Music boxes make Murrysville collector’s heart sing |

Music boxes make Murrysville collector’s heart sing

One Christmas, when she was a teenager, all Margaret McBride wanted was a music box.

“I got this when I was about 13 at the 5 & 10,” she says, referring to a red-painted music box that also functioned as a powder box. It plays the song, “Forever and Ever.”

“Music boxes always fascinated me,” says the Murrysville resident, 75. After that, whenever she would see a music box, she’d look into buying it.

“I have them from all different relatives and friends and bought them from thrift stores myself,” McBride says.

Almost every music box in her collection of 132 has a lovely memory, either of the person who gave it to her or the occasion on which she received it — or both.

“A friend got me this one when I was going to be a grandmother,” she says, referring to a grandmother figure on a rocking chair, which plays Brahms’ “Lullaby.” Another, which she bought on a tour of the Pacific Coast of Oregon when her daughter, Sherry Masisak, lived there, plays “We’ve Only Just Begun.” Another Oregon memento is a small copper lighthouse that plays “You Light Up My Life.”

“In different places I’ve been, I try to get a music box,” she says. So she has music boxes from New York, Nashville, Gettysburg, Las Vegas and more. She also owns a trolley car music box bought in San Francisco. The McBrides’ daughter traveled to the Kentucky Derby and brought back a music box in the shape of a large flowered hat. The tune is “Somewhere Out There.”

The McBrides’ son, Rob, of Cheswick, has bought music boxes on his travels to far-off locales such as China and Korea. Their daughter-in-law, Debbie McBride, traveled to Italy and came back with a music box that plays “The Isle of Capri.”

“My mother said, ‘When you were born, every radio played “Isle of Capri.” ‘ It was a coincidence that Debbie McBride brought her mother-in-law a music box with that same tune, Margaret McBride says.

Elise Roenigk of Eureka Springs, Ark., a past president and vice president of the Music Box Society International, says part of the appeal of collecting music boxes is that “it’s wonderful to share the type of music people have not heard or are not aware of.”

McBride displays her collection in curio cabinets to guard them from dust. She groups them by subject: two shelves feature Christmas music boxes; birds, domesticated animals, flowers and toys sit on other shelves.

She also embellishes some of the music boxes she owns. For a music box shaped like a toy box, McBride tucked in a miniature Scrabble board to symbolize one of her favorite games.

McBride’s brother, Jim Swank of Greensburg, even made her a music box for Christmas that commemorated the anniversary she and her husband, Bob, celebrate two weeks after the holiday. It has a lid, inlaid flowers and features the tune, “The Anniversary Waltz.” Their son made another with a Scotty dog and tartan bow to commemorate their Scotch-Irish heritage. The tune is “Amazing Grace.” Yet another music box, to which son-in-law Tom Masisak lent his creative talents, features an old hymnal, old-fashion wire-rim glasses, a red ribbon and the melody “Hark, the Herald Angels Sing.”

The largest music box in McBride’s collection also is the most elaborate; it plays around two dozen tunes in three- and four-part harmony with five percussion bells. The music box is wooden and box-shaped, with a glass lid that allows the viewer to see the bell-shaped chimes within. McBride and her husband, Bob, found the music box in a Cracker Barrel restaurant gift shop.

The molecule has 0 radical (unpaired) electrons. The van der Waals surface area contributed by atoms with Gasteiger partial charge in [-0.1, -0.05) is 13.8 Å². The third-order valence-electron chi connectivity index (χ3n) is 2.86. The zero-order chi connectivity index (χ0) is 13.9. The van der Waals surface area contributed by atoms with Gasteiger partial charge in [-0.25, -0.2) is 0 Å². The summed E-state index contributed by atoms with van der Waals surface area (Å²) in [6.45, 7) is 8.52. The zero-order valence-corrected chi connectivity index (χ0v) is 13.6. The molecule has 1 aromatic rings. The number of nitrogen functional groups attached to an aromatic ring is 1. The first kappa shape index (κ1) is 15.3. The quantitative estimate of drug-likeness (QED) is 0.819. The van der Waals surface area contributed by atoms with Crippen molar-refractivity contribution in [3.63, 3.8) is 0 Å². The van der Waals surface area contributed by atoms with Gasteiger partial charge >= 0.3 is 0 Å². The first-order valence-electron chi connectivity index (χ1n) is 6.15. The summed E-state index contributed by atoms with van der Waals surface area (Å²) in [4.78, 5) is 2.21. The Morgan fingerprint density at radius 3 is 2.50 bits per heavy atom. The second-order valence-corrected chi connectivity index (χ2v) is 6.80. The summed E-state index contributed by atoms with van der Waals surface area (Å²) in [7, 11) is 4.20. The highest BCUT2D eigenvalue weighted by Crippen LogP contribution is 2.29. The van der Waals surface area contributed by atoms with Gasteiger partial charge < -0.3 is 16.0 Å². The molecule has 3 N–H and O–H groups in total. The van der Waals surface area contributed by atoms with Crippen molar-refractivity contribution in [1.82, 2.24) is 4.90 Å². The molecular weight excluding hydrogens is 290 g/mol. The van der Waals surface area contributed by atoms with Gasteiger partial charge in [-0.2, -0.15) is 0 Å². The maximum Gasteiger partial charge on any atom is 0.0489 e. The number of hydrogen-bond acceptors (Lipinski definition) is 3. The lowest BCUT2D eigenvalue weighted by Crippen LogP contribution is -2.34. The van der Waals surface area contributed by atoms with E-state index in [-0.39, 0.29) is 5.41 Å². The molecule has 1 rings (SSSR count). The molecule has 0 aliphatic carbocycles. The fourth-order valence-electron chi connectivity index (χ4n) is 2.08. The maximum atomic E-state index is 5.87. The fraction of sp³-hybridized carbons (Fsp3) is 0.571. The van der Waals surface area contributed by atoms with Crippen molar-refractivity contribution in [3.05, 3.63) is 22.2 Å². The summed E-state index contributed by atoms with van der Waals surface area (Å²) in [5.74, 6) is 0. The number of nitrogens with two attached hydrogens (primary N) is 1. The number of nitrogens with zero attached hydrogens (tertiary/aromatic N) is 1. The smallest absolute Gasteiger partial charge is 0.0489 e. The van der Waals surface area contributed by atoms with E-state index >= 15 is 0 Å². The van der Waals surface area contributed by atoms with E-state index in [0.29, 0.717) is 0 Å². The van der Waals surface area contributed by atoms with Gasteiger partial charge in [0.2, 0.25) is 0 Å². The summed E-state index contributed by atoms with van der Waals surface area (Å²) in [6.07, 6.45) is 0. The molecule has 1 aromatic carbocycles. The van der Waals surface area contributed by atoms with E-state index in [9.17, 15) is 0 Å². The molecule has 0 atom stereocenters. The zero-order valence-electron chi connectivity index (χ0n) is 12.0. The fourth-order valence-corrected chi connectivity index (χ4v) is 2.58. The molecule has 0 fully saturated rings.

McBride has a list of her 132 music boxes so she knows what she already owns and doesn’t buy duplicates.

“My husband thinks I should get rid of them,” McBride says. “But I wouldn’t know which one I’d like to keep.”

Pegs have their place, too

Margaret McBride isn’t the only collector in her Murrysville house. Husband Bob has been collecting antique husking pegs, of which he has about 85, since his childhood days.

Growing up in Monroeville when it was more farming community than retail mecca, Bob McBride, 75, often saw his grandfather and great-uncle using husking pegs to husk corn.

Farmers who grew field corn for their animals would use the pegs at harvest time. The husking peg is a small piece of metal fastened to a leather strap or canvas cloth that slipped onto one’s fingers and was used to strip the husks off the ears of corn. Farmers could grab an ear with one hand and usually with one motion and with the help of the husking peg, peel the husk off with the other.

The farmers worked fast at their husking chores, McBride says.

“A good husker would have an ear in the air at all times,” he says.

Modern husking pegs are still sold today, by companies like Seedburo Equipment Co. of Des Plaines, Ill. Tim Snader, sales manager of Seedburo, says farmers now often use machines to harvest corn. But agricultural researchers and universities that have agricultural schools, like Penn State, have students husk the corn to see the condition of the corn inside as it grows.

“It’s a common tool for farmers and seed-corn research facilities,” Snader says.

Most of the 85 husking pegs in McBride’s collection are handmade by farmers, who would use leftover wood, horn or other natural materials for the handles, then attach whatever blade they thought would do the job.

Over the past 40 years, friends and relatives who have seen them have given them to McBride as gifts. He has found others and flea markets and garage sales.

“I’m intrigued by older things,” he says. “I used to go to flea markets and see stuff my grandparents and neighbors had.”

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